To start reading at the beginning of the series, click here.
The facebook started blowing up a bit this week after mega-church pastor Mark Driscoll posted more of his standard, inflammatory claims about the person of Jesus. It was just the typical, Jesus is a macho-man drivel that we’ve all come to expect. No one is actually persuaded to change their view of Jesus by such statements. We all just affirm our own opinions of agreement or dissent and enjoy a moment or two of seething satisfaction at our own superiority to the folks on the other side of the argument.
So why do I feel compelled to mention it here? Why waste the space adding to another conversation of hot air between the right and left aisles of the church? Because I’m pissed, that’s why.
I haven’t spent a lot of time dredging blogs to see what everyone is saying, but I’m annoyed that of the things that have been posted by folks on the left, ranging from just-war theorists to radical Christian anarchist pacifists, all seem to be missing the point. For the most part the responses seem to pivot on Driscoll’s phrase, “Jesus is not a pansy or a pacifist,” with the general consensus being either “nuh-uh” or “so what if he was?” (See here for a modest sampling).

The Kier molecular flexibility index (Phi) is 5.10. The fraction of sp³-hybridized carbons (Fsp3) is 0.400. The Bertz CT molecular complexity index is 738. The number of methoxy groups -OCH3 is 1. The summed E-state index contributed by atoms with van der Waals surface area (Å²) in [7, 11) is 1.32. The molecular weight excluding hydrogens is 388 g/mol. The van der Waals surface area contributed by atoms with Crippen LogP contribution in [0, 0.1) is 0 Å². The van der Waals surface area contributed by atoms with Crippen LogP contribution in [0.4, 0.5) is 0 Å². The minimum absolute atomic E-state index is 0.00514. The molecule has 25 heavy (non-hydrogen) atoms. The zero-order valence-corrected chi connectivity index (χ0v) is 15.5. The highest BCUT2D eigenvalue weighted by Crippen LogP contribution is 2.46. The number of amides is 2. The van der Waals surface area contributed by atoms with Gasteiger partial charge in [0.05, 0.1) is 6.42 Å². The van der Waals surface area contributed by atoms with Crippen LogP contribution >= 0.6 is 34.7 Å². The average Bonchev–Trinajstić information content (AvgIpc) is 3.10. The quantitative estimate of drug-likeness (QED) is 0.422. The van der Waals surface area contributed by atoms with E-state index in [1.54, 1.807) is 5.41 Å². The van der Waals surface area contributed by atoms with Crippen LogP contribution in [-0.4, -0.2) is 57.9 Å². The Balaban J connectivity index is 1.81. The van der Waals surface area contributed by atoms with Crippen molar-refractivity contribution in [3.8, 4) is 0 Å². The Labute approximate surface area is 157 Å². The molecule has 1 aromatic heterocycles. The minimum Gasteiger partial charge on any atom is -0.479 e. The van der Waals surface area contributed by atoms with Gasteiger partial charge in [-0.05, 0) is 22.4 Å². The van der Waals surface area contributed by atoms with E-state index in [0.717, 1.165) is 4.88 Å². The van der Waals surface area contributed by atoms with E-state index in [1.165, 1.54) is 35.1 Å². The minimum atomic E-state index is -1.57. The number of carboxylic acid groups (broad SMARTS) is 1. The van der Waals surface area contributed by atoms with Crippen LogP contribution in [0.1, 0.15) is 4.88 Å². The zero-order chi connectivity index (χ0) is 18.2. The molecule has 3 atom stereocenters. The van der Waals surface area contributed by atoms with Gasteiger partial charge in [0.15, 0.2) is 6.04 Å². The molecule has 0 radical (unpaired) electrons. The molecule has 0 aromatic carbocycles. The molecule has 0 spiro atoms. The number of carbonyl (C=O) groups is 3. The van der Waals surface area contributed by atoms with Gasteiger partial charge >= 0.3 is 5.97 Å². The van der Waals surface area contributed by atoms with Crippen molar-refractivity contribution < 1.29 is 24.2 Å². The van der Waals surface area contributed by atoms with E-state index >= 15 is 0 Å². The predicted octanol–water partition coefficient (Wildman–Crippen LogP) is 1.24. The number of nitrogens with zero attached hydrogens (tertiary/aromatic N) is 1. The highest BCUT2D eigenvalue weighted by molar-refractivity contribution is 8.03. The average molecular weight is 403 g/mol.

Of these two responses, I’ll take the second over the first, however, I hope we can stop ceding the terms of the conversation to Driscoll.
Allow me state my case: I am a pacifist. I am a feminist. I am a gay man. When I read the words, “Jesus is not a pansy or a pacifist,” I have a strong response. Namely, I’m infuriated that Jesus is getting dragged around in order to reify a system of privilege. The violence that pacifism seeks to work against is so much less about the acute violence of murder and war and is much more about the systemic oppression that allows for daily violence that culminates in events such as murder and war.
Can we step back and think critically for half a second?